Blood pressure is taken using two measurements: systolic (measured when the heart beats, when blood pressure is at its highest) and diastolic (measured between heart beats, when blood pressure is at its lowest). Blood pressure is written with the systolic blood pressure first, followed by the diastolic blood pressure (e.g 120/80).
The five blood pressure ranges as recognized by the American Heart Association are:
Blood pressure numbers of less than 120/80 mm Hg are considered within the normal range. If your results fall into this category, stick with heart-healthy habits like following a balanced diet and getting regular exercise.
Elevated blood pressure is when readings consistently range from 120-129 systolic and less than 80 mm Hg diastolic. People with elevated blood pressure are likely to develop high blood pressure unless steps are taken to control the condition.
Hypertension Stage 1
Hypertension Stage 1 is when blood pressure consistently ranges from 130-139 systolic or 80-89 mm Hg diastolic. At this stage of high blood pressure, doctors are likely to prescribe lifestyle changes and may consider adding blood pressure medication based on your risk of diseases, such as heart attack or stroke.
Hypertension Stage 2
Hypertension Stage 2 is when blood pressure consistently ranges at 140/90 mm Hg or higher. At this stage of high blood pressure, doctors are likely to prescribe a combination of blood pressure medications and lifestyle changes.
This stage of high blood pressure requires medical attention. If your blood pressure readings suddenly exceed 180/120 mm Hg, wait five minutes and then test your blood pressure again. If your readings are still unusually high, contact your doctor immediately. You could be experiencing a hypertensive crisis.
If your blood pressure is higher than 180/120 mm Hg and you are experiencing signs of possible organ damage such as chest pain, shortness of breath, back pain, numbness/weakness, change in vision or difficulty speaking, do not wait to see if your pressure comes down on its own.
There are two types of high blood pressure.
Primary (essential) Hypertension
For most adults, there’s no identifiable cause of high blood pressure. This type of high blood pressure, called primary (essential) hypertension, tends to develop gradually over many years.
Some people have high blood pressure caused by an underlying condition. This type of high blood pressure, called secondary hypertension, tends to appear suddenly and cause higher blood pressure than does primary hypertension. Various conditions and medications can lead to secondary hypertension, including:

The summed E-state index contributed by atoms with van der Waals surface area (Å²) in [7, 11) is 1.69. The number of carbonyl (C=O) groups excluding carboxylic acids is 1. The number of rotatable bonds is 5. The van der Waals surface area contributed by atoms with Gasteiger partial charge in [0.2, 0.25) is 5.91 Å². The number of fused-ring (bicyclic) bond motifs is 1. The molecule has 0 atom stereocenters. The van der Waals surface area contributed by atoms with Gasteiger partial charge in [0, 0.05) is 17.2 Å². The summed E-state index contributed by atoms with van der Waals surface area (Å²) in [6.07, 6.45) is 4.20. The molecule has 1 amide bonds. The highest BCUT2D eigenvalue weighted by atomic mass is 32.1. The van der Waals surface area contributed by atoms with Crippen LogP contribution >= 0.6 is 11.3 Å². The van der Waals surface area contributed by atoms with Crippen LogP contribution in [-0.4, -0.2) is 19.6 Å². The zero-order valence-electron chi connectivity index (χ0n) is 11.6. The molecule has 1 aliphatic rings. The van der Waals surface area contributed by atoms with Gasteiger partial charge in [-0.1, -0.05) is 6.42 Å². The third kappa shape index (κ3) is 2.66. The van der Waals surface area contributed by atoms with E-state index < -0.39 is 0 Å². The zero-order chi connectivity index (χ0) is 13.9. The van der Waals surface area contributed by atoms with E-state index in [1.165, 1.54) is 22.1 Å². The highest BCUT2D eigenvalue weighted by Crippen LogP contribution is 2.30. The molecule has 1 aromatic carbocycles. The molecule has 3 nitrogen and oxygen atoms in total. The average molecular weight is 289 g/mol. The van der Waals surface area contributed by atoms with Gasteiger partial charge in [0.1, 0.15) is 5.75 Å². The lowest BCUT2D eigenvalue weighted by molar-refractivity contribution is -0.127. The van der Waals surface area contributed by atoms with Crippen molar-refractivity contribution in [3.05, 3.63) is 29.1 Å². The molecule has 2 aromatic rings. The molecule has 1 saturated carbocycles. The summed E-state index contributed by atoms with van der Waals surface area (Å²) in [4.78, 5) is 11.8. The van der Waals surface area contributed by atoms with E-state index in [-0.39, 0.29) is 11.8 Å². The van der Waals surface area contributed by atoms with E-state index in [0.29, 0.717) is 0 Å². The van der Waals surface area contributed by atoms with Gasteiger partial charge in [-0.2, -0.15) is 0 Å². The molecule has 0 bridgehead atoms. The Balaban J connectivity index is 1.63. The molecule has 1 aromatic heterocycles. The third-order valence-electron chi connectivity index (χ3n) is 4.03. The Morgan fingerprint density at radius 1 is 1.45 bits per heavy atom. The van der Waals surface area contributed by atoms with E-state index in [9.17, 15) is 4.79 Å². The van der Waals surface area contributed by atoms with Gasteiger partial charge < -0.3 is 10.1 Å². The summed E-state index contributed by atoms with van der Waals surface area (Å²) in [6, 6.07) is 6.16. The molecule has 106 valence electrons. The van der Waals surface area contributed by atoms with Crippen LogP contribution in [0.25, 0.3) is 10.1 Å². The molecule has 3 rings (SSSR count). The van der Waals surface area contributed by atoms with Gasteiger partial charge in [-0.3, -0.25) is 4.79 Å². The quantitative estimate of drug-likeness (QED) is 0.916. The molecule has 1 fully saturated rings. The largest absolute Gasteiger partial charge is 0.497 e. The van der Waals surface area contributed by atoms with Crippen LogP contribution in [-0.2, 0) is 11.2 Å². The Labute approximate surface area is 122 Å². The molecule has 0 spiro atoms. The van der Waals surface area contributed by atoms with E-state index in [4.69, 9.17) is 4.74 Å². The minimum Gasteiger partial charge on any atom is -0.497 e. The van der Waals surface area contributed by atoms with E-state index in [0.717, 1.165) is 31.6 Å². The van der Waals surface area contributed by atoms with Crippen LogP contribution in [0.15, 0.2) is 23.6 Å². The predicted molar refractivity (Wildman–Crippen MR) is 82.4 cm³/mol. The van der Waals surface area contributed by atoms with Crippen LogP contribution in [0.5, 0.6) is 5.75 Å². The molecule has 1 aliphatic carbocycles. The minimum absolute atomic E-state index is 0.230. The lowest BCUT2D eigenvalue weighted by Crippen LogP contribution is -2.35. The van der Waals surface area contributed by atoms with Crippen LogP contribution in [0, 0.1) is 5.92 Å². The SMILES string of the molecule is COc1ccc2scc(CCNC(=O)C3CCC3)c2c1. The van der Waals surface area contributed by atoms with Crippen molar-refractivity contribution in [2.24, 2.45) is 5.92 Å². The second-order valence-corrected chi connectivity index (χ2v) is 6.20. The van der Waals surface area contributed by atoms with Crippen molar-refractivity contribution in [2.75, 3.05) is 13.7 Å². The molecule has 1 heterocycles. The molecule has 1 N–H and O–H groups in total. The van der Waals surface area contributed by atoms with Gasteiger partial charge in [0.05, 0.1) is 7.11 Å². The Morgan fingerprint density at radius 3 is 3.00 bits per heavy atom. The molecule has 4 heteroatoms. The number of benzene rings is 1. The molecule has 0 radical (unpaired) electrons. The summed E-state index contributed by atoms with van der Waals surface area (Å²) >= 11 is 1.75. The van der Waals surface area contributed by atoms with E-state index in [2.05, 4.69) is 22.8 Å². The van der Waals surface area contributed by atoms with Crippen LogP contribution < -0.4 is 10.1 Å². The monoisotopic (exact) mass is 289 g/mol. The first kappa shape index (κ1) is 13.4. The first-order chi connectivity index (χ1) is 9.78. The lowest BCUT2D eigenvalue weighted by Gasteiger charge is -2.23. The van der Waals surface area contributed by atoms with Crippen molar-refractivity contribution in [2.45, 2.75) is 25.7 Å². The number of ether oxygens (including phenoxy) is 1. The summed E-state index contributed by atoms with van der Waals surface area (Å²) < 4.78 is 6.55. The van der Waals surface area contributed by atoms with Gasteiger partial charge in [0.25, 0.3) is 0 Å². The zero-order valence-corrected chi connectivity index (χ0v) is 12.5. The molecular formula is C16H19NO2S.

- Obstructive sleep apnea, a condition in which breathing stops involuntarily for brief periods of time during sleep
- Kidney disease, adrenal gland tumors (tumor of the gland present on top of kidneys)
- Thyroid problems
- Certain defects you’re born with (congenital) in blood vessels
- Certain medications, such as birth control pills, cold remedies, decongestants, over-the-counter pain relievers and some prescription drugs
- Illegal drugs, such as cocaine
Low blood pressure can occur with:
- Prolonged bed rest.
- Pregnancy. During the first 24 weeks of pregnancy, it’s common for blood pressure to drop.
- Decreases in blood volume. A decrease in blood volume can also cause blood pressure to drop. A significant loss of blood from major trauma, dehydration or severe internal bleeding reduces blood volume, leading to a severe drop in blood pressure.
- Certain medications. A number of drugs can cause low blood pressure, including diuretics and other drugs that treat hypertension; heart medications; drugs for Parkinson’s disease; antidepressants; erectile dysfunction drugs.
- Heart problems. Among the heart conditions that can lead to low blood pressure are an abnormally low heart rate (bradycardia), problems with heart valves, heart attack and heart failure. Your heart may not be able to circulate enough blood to meet your body’s needs.
- Endocrine problems. Such problems include complications with hormone-producing glands in the body’s endocrine systems; specifically, an under-active thyroid (hypothyroidism), parathyroid disease and, in some cases, diabetes.
- Severe infection (septic shock). Septic shock can occur when bacteria leave the original site of an infection (most often in the lungs, abdomen or urinary tract) and enter the bloodstream. The bacteria then produce toxins that affect blood vessels, leading to a profound and life-threatening decline in blood pressure.
- Allergic reaction (anaphylaxis). Anaphylactic shock is a sometimes-fatal allergic reaction that can occur in people who are highly sensitive to drugs such as penicillin, to certain foods such as peanuts or to bee or wasp stings. This type of shock is characterized by breathing problems, hives, itching, a swollen throat and a sudden, dramatic fall in blood pressure.
- Neurally mediated hypotension. This happens when blood pressure drops after standing for long periods, leading to symptoms such as dizziness, nausea and fainting. This condition primarily affects young people and occurs because of a miscommunication between the heart and the brain.
- Nutritional deficiencies. A lack of the essential vitamins B-12 and folic acid can cause anemia, which in turn can lead to low blood pressure.
The excessive pressure on your artery walls caused by high blood pressure can damage your blood vessels as well as your organs. The higher your blood pressure and the longer it goes uncontrolled, the greater the damage.